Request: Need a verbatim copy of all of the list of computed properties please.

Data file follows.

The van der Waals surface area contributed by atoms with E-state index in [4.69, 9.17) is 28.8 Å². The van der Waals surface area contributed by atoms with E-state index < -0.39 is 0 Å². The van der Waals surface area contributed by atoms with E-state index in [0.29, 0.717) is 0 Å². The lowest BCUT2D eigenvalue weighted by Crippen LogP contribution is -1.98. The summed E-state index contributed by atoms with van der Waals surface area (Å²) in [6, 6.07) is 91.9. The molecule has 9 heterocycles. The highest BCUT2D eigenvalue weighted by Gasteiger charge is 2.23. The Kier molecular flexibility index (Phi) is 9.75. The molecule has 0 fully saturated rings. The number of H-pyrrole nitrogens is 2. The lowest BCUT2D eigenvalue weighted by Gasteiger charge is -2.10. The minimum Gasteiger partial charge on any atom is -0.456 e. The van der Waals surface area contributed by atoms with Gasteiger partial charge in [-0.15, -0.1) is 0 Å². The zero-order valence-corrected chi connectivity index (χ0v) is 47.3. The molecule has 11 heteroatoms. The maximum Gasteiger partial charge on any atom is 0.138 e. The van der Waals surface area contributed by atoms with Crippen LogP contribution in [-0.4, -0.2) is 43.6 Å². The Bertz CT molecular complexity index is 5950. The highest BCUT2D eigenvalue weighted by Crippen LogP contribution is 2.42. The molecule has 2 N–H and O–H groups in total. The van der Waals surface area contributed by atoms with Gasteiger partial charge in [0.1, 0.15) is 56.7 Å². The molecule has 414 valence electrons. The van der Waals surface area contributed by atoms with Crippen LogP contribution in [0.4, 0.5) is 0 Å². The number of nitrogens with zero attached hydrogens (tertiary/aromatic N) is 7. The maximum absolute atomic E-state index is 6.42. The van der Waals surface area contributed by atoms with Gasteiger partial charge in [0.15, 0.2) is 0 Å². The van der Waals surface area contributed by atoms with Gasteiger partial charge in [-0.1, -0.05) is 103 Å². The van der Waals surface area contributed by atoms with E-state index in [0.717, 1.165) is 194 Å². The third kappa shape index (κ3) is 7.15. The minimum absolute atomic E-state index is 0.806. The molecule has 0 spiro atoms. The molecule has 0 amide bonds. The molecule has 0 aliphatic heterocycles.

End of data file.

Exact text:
The van der Waals surface area contributed by atoms with E-state index in [4.69, 9.17) is 28.8 Å². The van der Waals surface area contributed by atoms with E-state index < -0.39 is 0 Å². The van der Waals surface area contributed by atoms with E-state index in [0.29, 0.717) is 0 Å². The lowest BCUT2D eigenvalue weighted by Crippen LogP contribution is -1.98. The summed E-state index contributed by atoms with van der Waals surface area (Å²) in [6, 6.07) is 91.9. The molecule has 9 heterocycles. The highest BCUT2D eigenvalue weighted by Gasteiger charge is 2.23. The Kier molecular flexibility index (Phi) is 9.75. The molecule has 0 fully saturated rings. The number of H-pyrrole nitrogens is 2. The lowest BCUT2D eigenvalue weighted by Gasteiger charge is -2.10. The minimum Gasteiger partial charge on any atom is -0.456 e. The van der Waals surface area contributed by atoms with Gasteiger partial charge in [-0.15, -0.1) is 0 Å². The zero-order valence-corrected chi connectivity index (χ0v) is 47.3. The molecule has 11 heteroatoms. The maximum Gasteiger partial charge on any atom is 0.138 e. The van der Waals surface area contributed by atoms with Crippen LogP contribution in [-0.4, -0.2) is 43.6 Å². The Bertz CT molecular complexity index is 5950. The highest BCUT2D eigenvalue weighted by Crippen LogP contribution is 2.42. The molecule has 2 N–H and O–H groups in total. The van der Waals surface area contributed by atoms with Gasteiger partial charge in [0.1, 0.15) is 56.7 Å². The molecule has 414 valence electrons. The van der Waals surface area contributed by atoms with Crippen LogP contribution in [0.4, 0.5) is 0 Å². The number of nitrogens with zero attached hydrogens (tertiary/aromatic N) is 7. The maximum absolute atomic E-state index is 6.42. The van der Waals surface area contributed by atoms with Gasteiger partial charge in [0.15, 0.2) is 0 Å². The van der Waals surface area contributed by atoms with Gasteiger partial charge in [-0.1, -0.05) is 103 Å². The van der Waals surface area contributed by atoms with E-state index in [0.717, 1.165) is 194 Å². The third kappa shape index (κ3) is 7.15. The minimum absolute atomic E-state index is 0.806. The molecule has 0 spiro atoms. The molecule has 0 amide bonds. The molecule has 0 aliphatic heterocycles.